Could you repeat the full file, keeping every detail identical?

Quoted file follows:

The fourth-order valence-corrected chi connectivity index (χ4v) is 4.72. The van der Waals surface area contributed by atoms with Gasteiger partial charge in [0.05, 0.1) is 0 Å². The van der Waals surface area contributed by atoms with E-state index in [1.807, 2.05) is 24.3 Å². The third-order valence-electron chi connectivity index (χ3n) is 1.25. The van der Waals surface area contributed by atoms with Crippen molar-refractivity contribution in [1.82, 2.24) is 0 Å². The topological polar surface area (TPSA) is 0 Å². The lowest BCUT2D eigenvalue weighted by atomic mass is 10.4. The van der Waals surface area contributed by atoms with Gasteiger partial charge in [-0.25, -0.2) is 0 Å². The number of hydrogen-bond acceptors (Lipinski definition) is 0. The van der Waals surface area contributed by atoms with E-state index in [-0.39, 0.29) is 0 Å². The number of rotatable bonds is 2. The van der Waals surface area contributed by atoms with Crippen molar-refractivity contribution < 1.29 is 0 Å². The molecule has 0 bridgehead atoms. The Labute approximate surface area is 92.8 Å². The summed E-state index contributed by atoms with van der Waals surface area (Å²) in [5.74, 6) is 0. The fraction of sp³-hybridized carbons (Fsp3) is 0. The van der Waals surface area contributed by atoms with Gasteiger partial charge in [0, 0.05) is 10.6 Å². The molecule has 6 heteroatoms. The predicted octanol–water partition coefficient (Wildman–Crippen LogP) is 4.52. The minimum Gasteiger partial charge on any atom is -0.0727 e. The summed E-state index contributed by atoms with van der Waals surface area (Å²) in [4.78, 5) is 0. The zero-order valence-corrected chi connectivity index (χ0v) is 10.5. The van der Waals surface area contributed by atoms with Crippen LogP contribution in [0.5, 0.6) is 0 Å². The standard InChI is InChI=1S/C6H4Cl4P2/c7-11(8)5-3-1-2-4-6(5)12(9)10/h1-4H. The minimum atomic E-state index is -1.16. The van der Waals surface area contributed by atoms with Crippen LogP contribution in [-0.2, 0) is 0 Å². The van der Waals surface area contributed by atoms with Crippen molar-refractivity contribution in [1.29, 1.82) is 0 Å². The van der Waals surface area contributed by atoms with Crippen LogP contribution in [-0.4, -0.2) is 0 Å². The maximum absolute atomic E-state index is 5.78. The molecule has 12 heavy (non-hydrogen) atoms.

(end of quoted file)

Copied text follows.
The fourth-order valence-corrected chi connectivity index (χ4v) is 4.72. The van der Waals surface area contributed by atoms with Gasteiger partial charge in [0.05, 0.1) is 0 Å². The van der Waals surface area contributed by atoms with E-state index in [1.807, 2.05) is 24.3 Å². The third-order valence-electron chi connectivity index (χ3n) is 1.25. The van der Waals surface area contributed by atoms with Crippen molar-refractivity contribution in [1.82, 2.24) is 0 Å². The topological polar surface area (TPSA) is 0 Å². The lowest BCUT2D eigenvalue weighted by atomic mass is 10.4. The van der Waals surface area contributed by atoms with Gasteiger partial charge in [-0.25, -0.2) is 0 Å². The number of hydrogen-bond acceptors (Lipinski definition) is 0. The van der Waals surface area contributed by atoms with E-state index in [-0.39, 0.29) is 0 Å². The number of rotatable bonds is 2. The van der Waals surface area contributed by atoms with Crippen molar-refractivity contribution < 1.29 is 0 Å². The molecule has 0 bridgehead atoms. The Labute approximate surface area is 92.8 Å². The summed E-state index contributed by atoms with van der Waals surface area (Å²) in [5.74, 6) is 0. The fraction of sp³-hybridized carbons (Fsp3) is 0. The van der Waals surface area contributed by atoms with Gasteiger partial charge in [0, 0.05) is 10.6 Å². The molecule has 6 heteroatoms. The predicted octanol–water partition coefficient (Wildman–Crippen LogP) is 4.52. The minimum Gasteiger partial charge on any atom is -0.0727 e. The summed E-state index contributed by atoms with van der Waals surface area (Å²) in [4.78, 5) is 0. The zero-order valence-corrected chi connectivity index (χ0v) is 10.5. The van der Waals surface area contributed by atoms with Crippen LogP contribution in [0.5, 0.6) is 0 Å². The standard InChI is InChI=1S/C6H4Cl4P2/c7-11(8)5-3-1-2-4-6(5)12(9)10/h1-4H. The minimum atomic E-state index is -1.16. The van der Waals surface area contributed by atoms with Crippen LogP contribution in [-0.2, 0) is 0 Å². The van der Waals surface area contributed by atoms with Crippen molar-refractivity contribution in [1.29, 1.82) is 0 Å². The van der Waals surface area contributed by atoms with Crippen LogP contribution in [-0.4, -0.2) is 0 Å². The maximum absolute atomic E-state index is 5.78. The molecule has 12 heavy (non-hydrogen) atoms.